She noted that she was surprised to discover how many mentors and students are located in close physical proximity to each, and take advantage of this by meeting in cafes. She added that she was surprised by this, as open source is known for being distributed and allowing people to work together without being physically close together.
- P is for Paranoia
Leslie talked about much of the paranoia she runs into while running the program, and stressed that their goal is that it's a good experience for all involved. She acknowledged that there's some stress involved in making mistakes in the very public forums where open source development happened, and noted that it's important for mentors to be aware of this and even share stories about their own mistakes.
- You cannot over communicate
She noted that the Summer of Code program doesn't require status reports or regular source code check ins because different projects have different systems that work for them, but she did stress several times, "you can't over communicate!"
- Sharing Is good
She told a story about a FreeBSD amin who commented that what he liked best about being a mentor was that once the student's work was completed, it was not only integrated into FreeBSD, but also into all of the BSD projects.
- It's not just about your bus factor
The bus factor is the concept that if a key person get's hit by a bus, a project is ended. Leslie suggrested that FreeBSD is not suffering from a bus factor, with plenty of new blood joining the project. She showed a graph that had the ages of all FreeBSD developers, ranging from 18 to 58, with a cluster of developers between the ages of 24 and 30, suggesting much of this interest could be from past Summer of Codes.
- GSoC helps project get more organized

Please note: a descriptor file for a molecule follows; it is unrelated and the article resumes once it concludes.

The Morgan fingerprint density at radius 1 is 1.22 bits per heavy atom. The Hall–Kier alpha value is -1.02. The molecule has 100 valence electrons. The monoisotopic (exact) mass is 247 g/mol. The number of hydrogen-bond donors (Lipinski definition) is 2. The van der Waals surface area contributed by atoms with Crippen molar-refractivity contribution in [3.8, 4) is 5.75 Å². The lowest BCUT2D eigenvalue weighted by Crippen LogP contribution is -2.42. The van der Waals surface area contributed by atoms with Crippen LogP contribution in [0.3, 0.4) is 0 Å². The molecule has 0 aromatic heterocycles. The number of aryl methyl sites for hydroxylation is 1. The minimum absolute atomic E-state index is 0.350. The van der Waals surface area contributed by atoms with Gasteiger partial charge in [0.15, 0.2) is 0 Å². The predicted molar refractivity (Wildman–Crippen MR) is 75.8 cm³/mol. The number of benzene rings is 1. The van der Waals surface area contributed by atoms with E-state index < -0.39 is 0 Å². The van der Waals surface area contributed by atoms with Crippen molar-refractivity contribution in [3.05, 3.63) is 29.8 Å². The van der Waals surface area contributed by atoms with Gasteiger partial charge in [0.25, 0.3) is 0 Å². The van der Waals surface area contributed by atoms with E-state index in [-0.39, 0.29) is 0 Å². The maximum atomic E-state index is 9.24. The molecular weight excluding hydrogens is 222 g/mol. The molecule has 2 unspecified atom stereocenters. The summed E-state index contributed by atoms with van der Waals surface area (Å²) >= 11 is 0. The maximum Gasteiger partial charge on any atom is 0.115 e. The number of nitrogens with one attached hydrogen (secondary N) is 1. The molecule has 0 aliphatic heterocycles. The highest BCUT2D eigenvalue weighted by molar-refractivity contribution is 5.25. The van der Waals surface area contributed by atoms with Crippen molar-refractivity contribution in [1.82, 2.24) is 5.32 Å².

One of the things that a project can gain from Google's Summer of Code is learning a process for bringing new members on board. She noted that the BSD project's don't seem to suffer from this problem, and that from her perception they are one of the more organized projects around.
- The code lives on
There are people out there working on stuff, relationships being formed, energy, good will, will be felt for years from now.
Leslie then talked briefly about Melange, the first time a Google project has been developed as open source since its first day. This is the framework that will be used to manage future SoC's and GHOP's.
At this point, Leslie opened the floor to questions.
Q: It's not summer in the Southern hemisphere during Google's Summer of Code.
A: Leslie indicated they were looking into running a special summer of code in Australia, but are currently understaffed. They currently have 15 people on the open source team, and only 3 of them focus on the SoC at any given time. Leslie hinted that there may be more news about this by November.
Q: How many SoC students have Google people hired.
A: Not a lot. 1/2 of a percent to 1 percent. When the program was first set up, it was determined the entire program costs about as much as a small student recruiting program, but more comes out of it for the good of all. And over time, they hope to gain from all of the code that is created.
Q: What was the cheating thing you were mentioned earlier?
A: About half way through last year's program, Leslie received an email on the private mentors mailing list. The mentor was a well known open source figure, and had just discovered that he was outsourcing his Summer of Code project to five other students, paying them $500 of the $4,500 he was receiving. She stressed that it's okay to fail, but it's not okay to cheat. When asked how they know this doesn't happen more often, she admitted they don't, but they have faith in open source and the ability of the community to self police. With the program running since 2005, this is the only real horror story like this that she has.
Q: When can we expect OpenBSD to be a part of the summer of code?
A: They havn't applied yet.
At the end of the questions and answers section, Leslie posted the following related links: